COLUMN

O Say Can You Free Me?

O Say Can You Free Me?

North Waziristan is not where you want to spend July 4. When you hear what sounds like fireworks, it’s more likely coming from an unmanned drone than your neighbor’s kids. Sadly, this is how some Americans are spending Independence Day this year.

Sgt. Bowe Bergdahl is certainly happy not to be one of them. He will celebrate his first July 4 outside captivity since 2008, presumably with his family if he is reunited with them soon. Whatever one’s feelings about the exchange of five Taliban prisoners for a soldier who may or may not have deserted, it is hard to argue that after five years holed up in a cage in Waziristan at the hands of Taliban militants Bergdahl is not deserving of his newfound freedom. But there are dozens of other Americans who won’t make it home for barbecues and fireworks this year — and likely won’t anytime soon. Around the world, American hostages, some kidnapped during government service, are caught in a hostage no man’s land. And there are very few options to get them back.

Efforts to free hostages — whether soldiers, diplomats, contractors, journalists, aid workers, or tourists — raise questions about how the rules of warfare apply in an era when the lines of the battlefield are blurred, civilians are often on the wrong side, and the hostage-taker is often a nonstate actor. There are very real problems that come with cutting deals with hostage-takers, namely encouraging further kidnappings for ransom and legitimizing the practice. But the edict that the United States "doesn’t negotiate with terrorists" has been at best followed loosely by U.S. administrations for decades. (See the Iran hostage crisis, the Iran-Contra scandal, and the 2001 negotiations by George W. Bush’s administration to free two American missionaries held by the militant group Abu Sayyaf in the Philippines.) This selective bending of the rules can often seem arbitrary, especially to the families and friends of those being held. Clearly, a more coherent strategy is overdue, especially given the risks civilians face in the complex conflicts of the 21st century.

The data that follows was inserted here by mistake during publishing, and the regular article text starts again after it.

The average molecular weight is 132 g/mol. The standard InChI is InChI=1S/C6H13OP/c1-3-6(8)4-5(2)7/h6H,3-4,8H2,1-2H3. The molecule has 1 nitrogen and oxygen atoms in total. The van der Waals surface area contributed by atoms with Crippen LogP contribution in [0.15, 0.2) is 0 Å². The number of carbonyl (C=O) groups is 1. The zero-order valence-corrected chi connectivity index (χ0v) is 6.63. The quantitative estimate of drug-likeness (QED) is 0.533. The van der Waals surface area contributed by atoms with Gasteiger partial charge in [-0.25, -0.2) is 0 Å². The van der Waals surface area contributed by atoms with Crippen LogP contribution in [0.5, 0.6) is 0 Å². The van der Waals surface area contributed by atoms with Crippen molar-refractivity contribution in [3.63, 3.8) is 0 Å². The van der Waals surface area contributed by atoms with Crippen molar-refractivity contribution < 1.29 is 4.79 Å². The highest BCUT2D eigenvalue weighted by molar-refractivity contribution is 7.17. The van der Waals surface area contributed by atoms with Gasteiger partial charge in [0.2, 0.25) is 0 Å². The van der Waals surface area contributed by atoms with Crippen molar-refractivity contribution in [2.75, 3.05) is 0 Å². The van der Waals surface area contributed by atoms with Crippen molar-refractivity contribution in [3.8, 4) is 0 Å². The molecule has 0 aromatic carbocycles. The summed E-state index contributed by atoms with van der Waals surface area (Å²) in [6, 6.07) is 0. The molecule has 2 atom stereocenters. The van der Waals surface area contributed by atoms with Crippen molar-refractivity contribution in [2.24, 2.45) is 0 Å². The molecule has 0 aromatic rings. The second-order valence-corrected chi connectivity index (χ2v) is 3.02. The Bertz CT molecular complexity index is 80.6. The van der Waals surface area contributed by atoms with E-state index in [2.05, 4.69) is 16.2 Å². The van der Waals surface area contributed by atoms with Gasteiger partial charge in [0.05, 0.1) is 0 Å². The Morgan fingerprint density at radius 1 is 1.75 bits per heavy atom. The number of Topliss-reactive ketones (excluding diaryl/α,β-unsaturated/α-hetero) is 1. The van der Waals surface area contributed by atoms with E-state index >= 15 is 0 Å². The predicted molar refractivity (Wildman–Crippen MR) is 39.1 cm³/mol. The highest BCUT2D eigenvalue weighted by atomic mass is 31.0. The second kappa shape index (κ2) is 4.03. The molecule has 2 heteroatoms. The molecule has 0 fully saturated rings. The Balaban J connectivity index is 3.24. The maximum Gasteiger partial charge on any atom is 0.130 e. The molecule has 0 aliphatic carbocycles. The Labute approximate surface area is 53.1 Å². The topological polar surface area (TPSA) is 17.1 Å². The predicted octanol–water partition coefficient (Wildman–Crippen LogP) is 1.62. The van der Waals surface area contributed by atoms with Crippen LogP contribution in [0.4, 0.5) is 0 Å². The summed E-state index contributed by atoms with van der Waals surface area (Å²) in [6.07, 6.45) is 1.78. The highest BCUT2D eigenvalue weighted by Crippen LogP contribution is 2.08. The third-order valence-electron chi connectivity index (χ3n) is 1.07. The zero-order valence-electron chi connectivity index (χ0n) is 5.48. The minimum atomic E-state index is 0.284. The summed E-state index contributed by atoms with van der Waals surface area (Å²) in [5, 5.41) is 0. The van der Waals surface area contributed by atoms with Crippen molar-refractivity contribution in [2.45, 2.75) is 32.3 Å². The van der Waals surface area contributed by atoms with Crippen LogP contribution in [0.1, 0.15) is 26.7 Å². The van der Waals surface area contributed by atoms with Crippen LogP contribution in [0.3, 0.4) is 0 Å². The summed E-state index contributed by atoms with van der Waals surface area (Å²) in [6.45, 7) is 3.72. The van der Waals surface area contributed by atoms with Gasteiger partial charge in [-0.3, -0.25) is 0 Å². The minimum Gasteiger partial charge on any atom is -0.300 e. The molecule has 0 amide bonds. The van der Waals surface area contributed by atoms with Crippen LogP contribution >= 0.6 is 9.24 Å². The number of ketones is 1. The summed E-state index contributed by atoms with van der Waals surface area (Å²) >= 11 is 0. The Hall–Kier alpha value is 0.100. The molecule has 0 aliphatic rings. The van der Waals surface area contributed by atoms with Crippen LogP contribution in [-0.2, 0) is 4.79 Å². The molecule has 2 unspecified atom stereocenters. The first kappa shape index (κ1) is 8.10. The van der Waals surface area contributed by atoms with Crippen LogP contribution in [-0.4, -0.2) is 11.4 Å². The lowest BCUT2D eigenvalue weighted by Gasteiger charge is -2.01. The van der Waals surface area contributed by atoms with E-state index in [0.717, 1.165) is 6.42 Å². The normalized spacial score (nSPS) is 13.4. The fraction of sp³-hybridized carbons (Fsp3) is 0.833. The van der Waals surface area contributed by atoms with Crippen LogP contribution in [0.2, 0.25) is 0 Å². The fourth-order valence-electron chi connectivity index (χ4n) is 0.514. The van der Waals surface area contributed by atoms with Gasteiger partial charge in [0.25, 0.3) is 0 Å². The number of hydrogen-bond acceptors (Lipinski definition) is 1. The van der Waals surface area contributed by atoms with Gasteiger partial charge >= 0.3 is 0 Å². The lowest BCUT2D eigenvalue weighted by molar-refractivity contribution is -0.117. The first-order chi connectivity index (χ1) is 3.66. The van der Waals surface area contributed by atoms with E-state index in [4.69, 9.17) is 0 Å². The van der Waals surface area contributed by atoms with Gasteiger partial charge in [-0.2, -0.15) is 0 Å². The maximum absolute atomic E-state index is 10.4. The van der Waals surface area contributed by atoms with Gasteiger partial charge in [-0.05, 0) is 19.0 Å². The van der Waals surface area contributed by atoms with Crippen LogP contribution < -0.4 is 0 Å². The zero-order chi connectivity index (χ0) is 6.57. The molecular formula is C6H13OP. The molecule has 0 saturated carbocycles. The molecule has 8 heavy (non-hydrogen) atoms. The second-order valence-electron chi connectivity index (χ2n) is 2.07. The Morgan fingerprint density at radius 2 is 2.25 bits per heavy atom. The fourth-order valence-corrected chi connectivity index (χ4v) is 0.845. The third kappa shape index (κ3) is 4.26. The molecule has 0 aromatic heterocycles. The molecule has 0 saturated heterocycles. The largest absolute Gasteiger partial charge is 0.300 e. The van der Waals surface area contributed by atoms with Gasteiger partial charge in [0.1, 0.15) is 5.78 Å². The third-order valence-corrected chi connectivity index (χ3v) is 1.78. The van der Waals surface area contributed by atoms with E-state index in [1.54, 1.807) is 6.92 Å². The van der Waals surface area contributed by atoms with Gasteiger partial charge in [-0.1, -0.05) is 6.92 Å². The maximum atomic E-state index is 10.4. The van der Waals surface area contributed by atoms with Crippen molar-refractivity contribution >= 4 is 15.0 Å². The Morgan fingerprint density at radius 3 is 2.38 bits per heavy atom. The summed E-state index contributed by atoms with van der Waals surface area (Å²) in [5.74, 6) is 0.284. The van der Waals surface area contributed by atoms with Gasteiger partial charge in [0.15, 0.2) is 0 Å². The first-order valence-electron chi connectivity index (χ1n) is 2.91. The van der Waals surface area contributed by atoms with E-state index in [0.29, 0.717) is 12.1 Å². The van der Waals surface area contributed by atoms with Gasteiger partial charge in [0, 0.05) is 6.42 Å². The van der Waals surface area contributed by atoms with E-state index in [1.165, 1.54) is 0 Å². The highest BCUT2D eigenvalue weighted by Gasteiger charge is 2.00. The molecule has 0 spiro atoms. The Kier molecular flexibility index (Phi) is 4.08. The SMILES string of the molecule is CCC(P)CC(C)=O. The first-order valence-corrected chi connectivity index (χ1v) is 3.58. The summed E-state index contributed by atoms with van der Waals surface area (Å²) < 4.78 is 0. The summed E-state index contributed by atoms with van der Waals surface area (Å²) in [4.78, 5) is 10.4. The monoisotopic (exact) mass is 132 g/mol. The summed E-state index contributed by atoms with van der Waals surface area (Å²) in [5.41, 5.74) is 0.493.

Given that the United States designated the Taliban a terrorist group in 2003, there is an argument to be made — one that has been made loudly by President Barack Obama’s critics — that the exchange for Bergdahl could be considered a deal with a terrorist group, with all the potential baggage that would entail. But because Bergdahl was picked up on the battlefield while acting as a combatant, this argument doesn’t really have legs; in the context of the war in Afghanistan, the Taliban is more of an enemy state, making Bergdahl a prisoner of war. Nevertheless, the Bergdahl deal is a reminder that the distinctions that dictate such negotiations are often extremely vague and that in a war against amorphous adversaries living in states with little real governance, hard-and-fast rules rarely apply.

Among those on the blurrier side of that spectrum is Warren Weinstein, a U.S. Agency for International Development (USAID) contractor who served for decades as an employee of the development agency before moving to a private company. Weinstein celebrates his 73rd birthday July 3 in the same place he spent his 72nd and 71st: As al Qaeda’s captive, reportedly in Pakistan’s North Waziristan region. He was kidnapped from his home in Lahore in August 2011. Weinstein’s case has received some press, particularly in the weeks since Bergdahl’s release and in response to what appears to be his deteriorating health. But the options available to the Obama administration to negotiate his release remain shamefully few. As a U.S. government official told me, "The United States continues to work with Pakistani authorities to try to secure his release. We remain in contact with Weinstein’s family in the United States and are providing all appropriate consular assistance." The truth, though, is that his case is most likely at a standstill.